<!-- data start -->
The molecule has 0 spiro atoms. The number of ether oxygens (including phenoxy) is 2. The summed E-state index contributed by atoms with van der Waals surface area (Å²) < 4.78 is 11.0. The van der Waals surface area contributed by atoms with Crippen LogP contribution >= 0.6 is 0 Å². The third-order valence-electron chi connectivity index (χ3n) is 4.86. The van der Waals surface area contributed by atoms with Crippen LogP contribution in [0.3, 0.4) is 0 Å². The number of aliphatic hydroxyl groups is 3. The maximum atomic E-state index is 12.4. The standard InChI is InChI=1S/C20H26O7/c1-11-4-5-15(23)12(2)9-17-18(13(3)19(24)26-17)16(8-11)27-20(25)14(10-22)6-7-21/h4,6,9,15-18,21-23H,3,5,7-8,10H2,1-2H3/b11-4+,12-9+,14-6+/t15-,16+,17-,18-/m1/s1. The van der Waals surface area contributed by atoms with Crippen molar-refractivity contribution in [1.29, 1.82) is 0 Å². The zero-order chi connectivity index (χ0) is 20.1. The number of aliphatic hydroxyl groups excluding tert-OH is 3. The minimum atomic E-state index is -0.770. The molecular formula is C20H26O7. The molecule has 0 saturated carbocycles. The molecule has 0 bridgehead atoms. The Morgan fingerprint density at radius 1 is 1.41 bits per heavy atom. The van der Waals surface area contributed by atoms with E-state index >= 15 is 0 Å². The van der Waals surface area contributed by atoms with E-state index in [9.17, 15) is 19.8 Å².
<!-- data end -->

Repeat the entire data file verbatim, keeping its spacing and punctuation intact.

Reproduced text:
The molecule has 0 spiro atoms. The number of ether oxygens (including phenoxy) is 2. The summed E-state index contributed by atoms with van der Waals surface area (Å²) < 4.78 is 11.0. The van der Waals surface area contributed by atoms with Crippen LogP contribution >= 0.6 is 0 Å². The third-order valence-electron chi connectivity index (χ3n) is 4.86. The van der Waals surface area contributed by atoms with Crippen LogP contribution in [0.3, 0.4) is 0 Å². The number of aliphatic hydroxyl groups is 3. The maximum atomic E-state index is 12.4. The standard InChI is InChI=1S/C20H26O7/c1-11-4-5-15(23)12(2)9-17-18(13(3)19(24)26-17)16(8-11)27-20(25)14(10-22)6-7-21/h4,6,9,15-18,21-23H,3,5,7-8,10H2,1-2H3/b11-4+,12-9+,14-6+/t15-,16+,17-,18-/m1/s1. The van der Waals surface area contributed by atoms with Crippen molar-refractivity contribution in [1.29, 1.82) is 0 Å². The zero-order chi connectivity index (χ0) is 20.1. The number of aliphatic hydroxyl groups excluding tert-OH is 3. The minimum atomic E-state index is -0.770. The molecular formula is C20H26O7. The molecule has 0 saturated carbocycles. The molecule has 0 bridgehead atoms. The Morgan fingerprint density at radius 1 is 1.41 bits per heavy atom. The van der Waals surface area contributed by atoms with E-state index >= 15 is 0 Å². The van der Waals surface area contributed by atoms with E-state index in [9.17, 15) is 19.8 Å².